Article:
Stallone paints the town red with the blood of Burmise soldiers in Rambo.
Truer words could not have been spoken when Sylvester Stallone scream slurred the post title towards the end of First Blood in 1982. Because with the next movie, the excellently titled Rambo: First Blood Part 2 the character became a mythical icon. The ultimate symbol of Reagan era military fantasy, the outsider (that makes him cool!) that single handedly kills legions of foreign armies and Russians for the American Way. The icon that went back to Vietnam and won the war on the silver screen that we lost years before in reality. A soldier that can literally hide himself in a wall of mud in seconds flat so he can pop out and slit the throat of Russian soldiers looking for him. The man that inspired many to pump themselves up at the gym so they too could walk around in combat fatigues and a red bandanna. As a symbol of merciless gung ho militarism, Rambo has been a pop culture reference point for the past 25 years. And with Stallone simultaneously reviving his career by putting the bow on his trademark characters, one that is ripe for a new movie.
And so last year saw the release of Rambo. That's all there is to the title believe it or not. It's not Rambo: First Blood Over The Top Rocky III Part 4. As with the start of all Rambo movies, he begins kinda isolated from others and brooding because he's, you know, seen stuff. A group of Christian doctors want to go into Burma to heal the poor and spread Christianity because of the military oppression there. They want to hire Rambo to use his boat to bring them in, which he's reluctant to do because he's seen stuff and can't communicate properly to them what's waiting in Burma. One of the group is a thin blond woman who sensitively talks Rambo to take them in.
Of course this is all stirring the pot for the big payback. The Christian doctors are captured by the dastardly Burmise military who kill, maim, torture and rape anything with a pulse. A group of mercs are brought in to rescue the Americans and need Rambo to bring them to where he dropped the docs off. And of course they diss Rambo the whole boat ride over because, you know, he can't properly communicate with others because he's seen stuff. The mercs find out how big a military force they're taking on and begin to cower and that's naturally when Rambo comes outta nowhere and shish ka bobs a half dozen bad guys with his bow and arrows. They agree to follow Rambo on a rescue mission to the bad guy base and that is where the real fun kicks in.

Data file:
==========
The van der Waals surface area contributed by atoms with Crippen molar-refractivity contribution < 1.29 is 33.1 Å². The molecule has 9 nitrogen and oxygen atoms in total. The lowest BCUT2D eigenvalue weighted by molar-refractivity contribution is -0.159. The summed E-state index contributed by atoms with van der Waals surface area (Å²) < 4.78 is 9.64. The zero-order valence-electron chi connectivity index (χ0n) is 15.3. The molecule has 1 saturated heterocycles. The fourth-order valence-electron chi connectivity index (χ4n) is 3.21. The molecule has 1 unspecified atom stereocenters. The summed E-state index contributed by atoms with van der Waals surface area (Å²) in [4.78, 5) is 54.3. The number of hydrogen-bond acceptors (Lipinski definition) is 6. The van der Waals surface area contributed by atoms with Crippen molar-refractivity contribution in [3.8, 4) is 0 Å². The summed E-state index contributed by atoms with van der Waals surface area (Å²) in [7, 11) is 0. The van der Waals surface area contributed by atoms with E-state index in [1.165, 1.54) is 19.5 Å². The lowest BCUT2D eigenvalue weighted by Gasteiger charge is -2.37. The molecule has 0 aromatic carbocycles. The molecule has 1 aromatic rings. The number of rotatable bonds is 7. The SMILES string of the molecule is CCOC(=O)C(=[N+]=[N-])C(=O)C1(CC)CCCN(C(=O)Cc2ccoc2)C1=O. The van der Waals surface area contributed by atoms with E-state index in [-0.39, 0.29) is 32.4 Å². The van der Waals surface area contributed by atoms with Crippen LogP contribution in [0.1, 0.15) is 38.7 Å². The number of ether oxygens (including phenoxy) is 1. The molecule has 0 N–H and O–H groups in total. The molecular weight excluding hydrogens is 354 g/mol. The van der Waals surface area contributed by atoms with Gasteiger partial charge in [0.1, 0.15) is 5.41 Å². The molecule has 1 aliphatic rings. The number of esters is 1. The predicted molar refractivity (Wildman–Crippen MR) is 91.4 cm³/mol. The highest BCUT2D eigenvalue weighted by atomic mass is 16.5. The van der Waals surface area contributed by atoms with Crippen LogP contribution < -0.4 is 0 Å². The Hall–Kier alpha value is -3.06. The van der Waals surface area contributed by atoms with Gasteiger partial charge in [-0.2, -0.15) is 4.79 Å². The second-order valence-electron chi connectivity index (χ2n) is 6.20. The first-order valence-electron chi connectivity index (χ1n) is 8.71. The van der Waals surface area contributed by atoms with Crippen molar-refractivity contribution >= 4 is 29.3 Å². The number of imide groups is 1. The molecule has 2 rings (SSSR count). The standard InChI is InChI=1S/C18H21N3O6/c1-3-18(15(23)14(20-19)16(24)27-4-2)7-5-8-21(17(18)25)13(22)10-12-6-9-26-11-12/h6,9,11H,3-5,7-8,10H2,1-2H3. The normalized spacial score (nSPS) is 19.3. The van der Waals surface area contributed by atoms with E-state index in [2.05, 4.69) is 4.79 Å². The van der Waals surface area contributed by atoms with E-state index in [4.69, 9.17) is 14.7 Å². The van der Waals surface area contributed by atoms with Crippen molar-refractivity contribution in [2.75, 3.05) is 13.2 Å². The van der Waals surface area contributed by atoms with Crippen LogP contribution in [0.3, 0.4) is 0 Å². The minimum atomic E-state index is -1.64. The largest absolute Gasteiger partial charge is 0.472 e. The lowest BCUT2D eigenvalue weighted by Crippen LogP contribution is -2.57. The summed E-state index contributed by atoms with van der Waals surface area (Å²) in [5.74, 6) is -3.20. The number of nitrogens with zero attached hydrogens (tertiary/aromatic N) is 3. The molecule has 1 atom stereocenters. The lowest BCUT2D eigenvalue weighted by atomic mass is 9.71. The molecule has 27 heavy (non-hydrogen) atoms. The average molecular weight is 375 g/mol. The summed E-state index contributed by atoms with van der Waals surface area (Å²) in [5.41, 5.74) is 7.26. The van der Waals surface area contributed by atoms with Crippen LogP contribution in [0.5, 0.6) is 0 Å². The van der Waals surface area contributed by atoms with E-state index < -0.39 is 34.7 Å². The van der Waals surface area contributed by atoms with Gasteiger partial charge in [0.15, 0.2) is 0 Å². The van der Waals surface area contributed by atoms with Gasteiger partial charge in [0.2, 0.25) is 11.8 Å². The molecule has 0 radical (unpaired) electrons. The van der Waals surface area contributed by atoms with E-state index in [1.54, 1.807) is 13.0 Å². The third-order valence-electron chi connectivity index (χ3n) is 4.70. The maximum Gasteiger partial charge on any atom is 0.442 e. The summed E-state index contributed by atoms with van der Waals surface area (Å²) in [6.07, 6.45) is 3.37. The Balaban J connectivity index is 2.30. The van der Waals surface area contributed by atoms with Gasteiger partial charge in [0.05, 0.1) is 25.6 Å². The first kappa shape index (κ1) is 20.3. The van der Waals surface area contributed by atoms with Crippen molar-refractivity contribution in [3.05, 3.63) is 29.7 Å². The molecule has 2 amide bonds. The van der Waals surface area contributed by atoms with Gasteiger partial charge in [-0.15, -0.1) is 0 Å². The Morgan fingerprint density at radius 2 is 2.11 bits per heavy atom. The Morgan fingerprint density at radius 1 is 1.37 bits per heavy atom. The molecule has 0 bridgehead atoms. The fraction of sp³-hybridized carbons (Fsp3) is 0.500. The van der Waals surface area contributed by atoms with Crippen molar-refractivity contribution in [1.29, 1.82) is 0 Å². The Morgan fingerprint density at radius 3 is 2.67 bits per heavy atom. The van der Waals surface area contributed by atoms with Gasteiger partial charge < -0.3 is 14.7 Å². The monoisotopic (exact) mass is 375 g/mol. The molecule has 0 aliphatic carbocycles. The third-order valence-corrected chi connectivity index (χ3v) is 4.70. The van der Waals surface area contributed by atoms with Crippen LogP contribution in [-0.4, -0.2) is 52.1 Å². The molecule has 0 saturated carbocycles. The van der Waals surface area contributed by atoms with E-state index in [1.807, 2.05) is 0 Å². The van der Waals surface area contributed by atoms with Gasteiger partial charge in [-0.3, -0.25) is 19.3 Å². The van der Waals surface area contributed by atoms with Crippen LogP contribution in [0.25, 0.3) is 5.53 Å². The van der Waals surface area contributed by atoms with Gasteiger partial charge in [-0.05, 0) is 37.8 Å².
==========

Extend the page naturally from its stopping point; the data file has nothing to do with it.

I won't give away the rest, not that there's much to give away if you've seen a Rambo movie before. I'm a big fan of Rambo movies for their hyper violent insanity. And while most sequels just rehash what was great about a film you've seen before, Stallone actually makes an artistic progression here. In this film, Rambo learns to accept himself and stops feeling ashamed of being a human killing machine. In a sense, so does Stallone.
The cartoonish action of the prior movies had a slightly cheesy edge that made them more mainstream. I mean First Blood had a slight sense of realism but Rambo 2 and 3 hit with comic strip force. The direction was a lot like the Rambo character, it was functional and not pretty to look at. With Rambo, Stallone gets all graphic novelly with his Apocalypse Now looking shots of tore up gun boats, smoky jungle and dark waters. The action is more detailed than any prior Rambo movie, killings in this movie often involved flying body parts and buckets of blood. I'm talking Japanese anime Quintan Tarantino Kill Bill level of blood here. Even children get slayed on screen, in full view of the camera.
Who knew Stallone could be this twisted and artsy this late in his career? Yes, I said artsy-in a blunt force trauma sort of way. Stallone revels in Rambo's amoral nihilistic universe as he protects well intentioned but naive Americans from the horrors of the Third world. Sure it's fantasy, yet Stallone makes a statement here. Is morality based on pure conviction or the comfort of being raised in a sheltered industrialized nation? It was food for thought as I watched Rambo slowly tear out the throat of a man who was preparing to rape the thin blond inside of a shack.
So when I look at this movie critically, I find that Rambo is the best of all the John Rambo films. You get jaw dropping audacity, stylish direction, and grisly gory action with fist pumping heart and a touch of social statement. The only false step is the ending, which seemed ridiculously tacked on although it serves its purpose of bringing the character "full circle".
While many may justifiably argue First Blood as the best Rambo movie, I prefer the mythical take on the character that came later. In that context, Rambo kill's 'em all. And you learn an important lesson: learning to love yourself is the greatest love of all.